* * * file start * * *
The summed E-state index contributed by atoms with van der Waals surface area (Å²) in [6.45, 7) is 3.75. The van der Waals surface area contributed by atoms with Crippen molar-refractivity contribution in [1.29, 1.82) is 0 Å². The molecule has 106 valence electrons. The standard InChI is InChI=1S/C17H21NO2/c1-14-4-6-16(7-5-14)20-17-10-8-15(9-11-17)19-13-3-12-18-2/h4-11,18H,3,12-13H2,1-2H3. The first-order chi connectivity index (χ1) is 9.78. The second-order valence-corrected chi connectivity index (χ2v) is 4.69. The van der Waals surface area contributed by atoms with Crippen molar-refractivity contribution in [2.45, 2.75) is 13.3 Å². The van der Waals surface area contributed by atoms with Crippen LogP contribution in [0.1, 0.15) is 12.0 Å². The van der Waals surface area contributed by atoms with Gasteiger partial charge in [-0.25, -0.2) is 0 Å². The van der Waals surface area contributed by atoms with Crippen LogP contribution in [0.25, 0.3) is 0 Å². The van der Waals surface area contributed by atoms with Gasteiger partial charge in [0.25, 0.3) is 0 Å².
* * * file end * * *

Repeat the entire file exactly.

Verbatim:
The summed E-state index contributed by atoms with van der Waals surface area (Å²) in [6.45, 7) is 3.75. The van der Waals surface area contributed by atoms with Crippen molar-refractivity contribution in [1.29, 1.82) is 0 Å². The molecule has 106 valence electrons. The standard InChI is InChI=1S/C17H21NO2/c1-14-4-6-16(7-5-14)20-17-10-8-15(9-11-17)19-13-3-12-18-2/h4-11,18H,3,12-13H2,1-2H3. The first-order chi connectivity index (χ1) is 9.78. The second-order valence-corrected chi connectivity index (χ2v) is 4.69. The van der Waals surface area contributed by atoms with Crippen molar-refractivity contribution in [2.45, 2.75) is 13.3 Å². The van der Waals surface area contributed by atoms with Crippen LogP contribution in [0.1, 0.15) is 12.0 Å². The van der Waals surface area contributed by atoms with Gasteiger partial charge in [-0.25, -0.2) is 0 Å². The van der Waals surface area contributed by atoms with Crippen LogP contribution in [0.25, 0.3) is 0 Å². The van der Waals surface area contributed by atoms with Gasteiger partial charge in [0.25, 0.3) is 0 Å².